• Managed Service Providers (MSPs): The MSPs offer comprehensive cloud service covering spanning areas of cloud assessment, cloud migration, cloud operations and cloud native development.

The right team will be a combination of above partners and is a function of your cloud life-cycle stage.

The assistance you need varies with the stage you are at:


At this stage enterprises are looking to get their cloud journeys initiated. Focus is on cloud strategy, CSP selection, and proof of concept development.

Intermediate Stage

At this stage enterprises are in the process of moving workloads to cloud. Focus is on migrating workloads progressively to cloud. Production deployed workloads require cloud management and operations.

At this stage enterprises will be focussed on building cloud native applications (E.g., PaaS, Serverless) hosted, built, and managed on cloud end-to-end.

Advanced Stage

Horses for courses

During Early-Stage, most of activities can be guided by the Cloud CoE. The Cloud CoE can benefit from professional services offered by the CSPs. 


At the Intermediate Stage, enterprises benefit from services of MSPs. MSPs rooted in the applications services bring stronger capabilities in areas like cloud readiness assessment and cloud migration - re-factor, re-architect or re-build.  MSPs with background in infrastructure bring stronger capabilities in areas of cloud provisioning, brokerage, and operations. Several MSPs have developed Cloud Management Platforms to manage cloud resources including provisioning, orchestration, billing, integration and monitoring.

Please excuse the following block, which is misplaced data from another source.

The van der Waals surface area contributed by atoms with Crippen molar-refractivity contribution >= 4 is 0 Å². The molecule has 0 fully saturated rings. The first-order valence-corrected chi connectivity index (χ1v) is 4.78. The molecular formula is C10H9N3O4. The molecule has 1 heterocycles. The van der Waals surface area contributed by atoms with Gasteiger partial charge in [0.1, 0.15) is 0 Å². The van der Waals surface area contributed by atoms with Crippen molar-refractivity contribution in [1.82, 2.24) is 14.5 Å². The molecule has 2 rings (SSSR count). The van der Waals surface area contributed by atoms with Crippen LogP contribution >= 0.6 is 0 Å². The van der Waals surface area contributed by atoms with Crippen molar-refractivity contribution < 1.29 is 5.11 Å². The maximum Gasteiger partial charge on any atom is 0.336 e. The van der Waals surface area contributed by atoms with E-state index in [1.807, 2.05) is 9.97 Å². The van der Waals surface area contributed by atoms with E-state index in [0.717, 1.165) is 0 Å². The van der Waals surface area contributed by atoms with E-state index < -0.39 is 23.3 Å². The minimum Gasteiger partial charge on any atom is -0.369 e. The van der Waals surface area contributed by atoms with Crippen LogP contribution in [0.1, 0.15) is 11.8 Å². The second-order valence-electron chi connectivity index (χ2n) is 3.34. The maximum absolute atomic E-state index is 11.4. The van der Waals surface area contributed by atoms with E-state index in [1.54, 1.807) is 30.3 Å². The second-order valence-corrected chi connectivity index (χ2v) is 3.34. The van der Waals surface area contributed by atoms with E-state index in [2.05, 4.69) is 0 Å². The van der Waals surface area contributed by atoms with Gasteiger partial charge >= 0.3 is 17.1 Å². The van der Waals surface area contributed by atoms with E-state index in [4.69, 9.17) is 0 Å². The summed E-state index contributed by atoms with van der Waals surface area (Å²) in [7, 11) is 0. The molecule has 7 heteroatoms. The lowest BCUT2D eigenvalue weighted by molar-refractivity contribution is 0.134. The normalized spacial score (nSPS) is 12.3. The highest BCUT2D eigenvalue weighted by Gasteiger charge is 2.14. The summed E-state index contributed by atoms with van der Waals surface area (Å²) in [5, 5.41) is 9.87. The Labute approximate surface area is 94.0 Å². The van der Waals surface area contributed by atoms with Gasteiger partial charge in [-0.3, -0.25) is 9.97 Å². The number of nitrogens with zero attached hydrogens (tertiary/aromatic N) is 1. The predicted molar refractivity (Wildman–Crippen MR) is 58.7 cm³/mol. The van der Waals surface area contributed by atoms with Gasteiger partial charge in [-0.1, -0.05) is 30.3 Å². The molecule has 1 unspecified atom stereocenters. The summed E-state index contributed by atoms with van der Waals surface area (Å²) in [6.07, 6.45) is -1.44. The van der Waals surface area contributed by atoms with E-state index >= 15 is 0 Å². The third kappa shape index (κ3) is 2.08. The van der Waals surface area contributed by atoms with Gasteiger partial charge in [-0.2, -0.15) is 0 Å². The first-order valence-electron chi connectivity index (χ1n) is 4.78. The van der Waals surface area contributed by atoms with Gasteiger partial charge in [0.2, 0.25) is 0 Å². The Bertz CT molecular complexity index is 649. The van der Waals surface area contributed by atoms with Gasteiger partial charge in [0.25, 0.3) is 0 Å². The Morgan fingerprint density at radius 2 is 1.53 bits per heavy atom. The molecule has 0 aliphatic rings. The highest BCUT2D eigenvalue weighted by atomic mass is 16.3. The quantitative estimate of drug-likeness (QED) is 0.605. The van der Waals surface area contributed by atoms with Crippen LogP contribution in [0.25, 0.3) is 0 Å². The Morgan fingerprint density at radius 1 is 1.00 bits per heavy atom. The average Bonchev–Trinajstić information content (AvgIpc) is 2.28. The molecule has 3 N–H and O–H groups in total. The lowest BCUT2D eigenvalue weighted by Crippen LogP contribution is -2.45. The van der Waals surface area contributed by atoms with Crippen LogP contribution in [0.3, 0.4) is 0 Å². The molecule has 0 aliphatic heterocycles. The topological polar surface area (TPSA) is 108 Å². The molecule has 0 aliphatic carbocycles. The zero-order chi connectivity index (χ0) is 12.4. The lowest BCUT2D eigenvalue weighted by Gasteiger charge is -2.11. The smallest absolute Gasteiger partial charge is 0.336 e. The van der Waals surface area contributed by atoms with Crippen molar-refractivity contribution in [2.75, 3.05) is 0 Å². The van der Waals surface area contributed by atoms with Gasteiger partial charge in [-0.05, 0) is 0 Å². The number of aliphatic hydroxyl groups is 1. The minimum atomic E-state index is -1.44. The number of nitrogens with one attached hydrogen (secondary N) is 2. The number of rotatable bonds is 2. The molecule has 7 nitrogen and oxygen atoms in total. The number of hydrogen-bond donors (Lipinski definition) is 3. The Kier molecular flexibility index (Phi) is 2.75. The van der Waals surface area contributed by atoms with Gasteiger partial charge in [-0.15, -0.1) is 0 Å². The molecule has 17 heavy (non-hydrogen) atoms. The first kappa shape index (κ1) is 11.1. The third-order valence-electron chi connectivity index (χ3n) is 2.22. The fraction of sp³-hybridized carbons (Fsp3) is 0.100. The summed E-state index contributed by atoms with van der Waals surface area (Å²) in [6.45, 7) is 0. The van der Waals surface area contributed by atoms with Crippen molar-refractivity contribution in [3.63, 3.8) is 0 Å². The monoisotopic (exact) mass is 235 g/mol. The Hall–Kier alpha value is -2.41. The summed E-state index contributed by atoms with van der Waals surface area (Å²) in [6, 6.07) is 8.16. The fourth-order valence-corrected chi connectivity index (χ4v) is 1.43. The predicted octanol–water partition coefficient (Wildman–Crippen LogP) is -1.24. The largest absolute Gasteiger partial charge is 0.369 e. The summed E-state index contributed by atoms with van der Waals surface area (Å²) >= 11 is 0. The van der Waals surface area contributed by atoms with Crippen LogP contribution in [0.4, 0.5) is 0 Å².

Advanced Stage requires expertise to develop cloud native applications. Focus here is to leverage full cloud capabilities such as elastic capacity, automation, and standardized deployments. Here MSPs with convergent capabilities in both application and infrastructure are required.


In conclusion

Organizations need to have the right cloud strategy and strike the right partnerships to further their cloud journey and take advantage of full range of capabilities that cloud has to offer. We believe the application of the following sourcing principles will enable you to achieve greater success.

  • Develop internal cloud capabilities through the cloud CoE

  • Leverage professional services from CSPs for specific activities as required

  • Select the right MSP to help you on the journey

  • Clear segregation of duties between yourself, MSPs and CSPs

  • Consider best in class tools for cloud management and automation

Destination cloud


DDoS attacks, hacking, ransomware, data breaches and an ever increasing list of vulnerabilities – it is easy to see why Cybersecurity is a hot topic not just for the CISO and CIO but for the board and CEO. However, there are a number of aspects that make the job of a CISO unenviably complex:​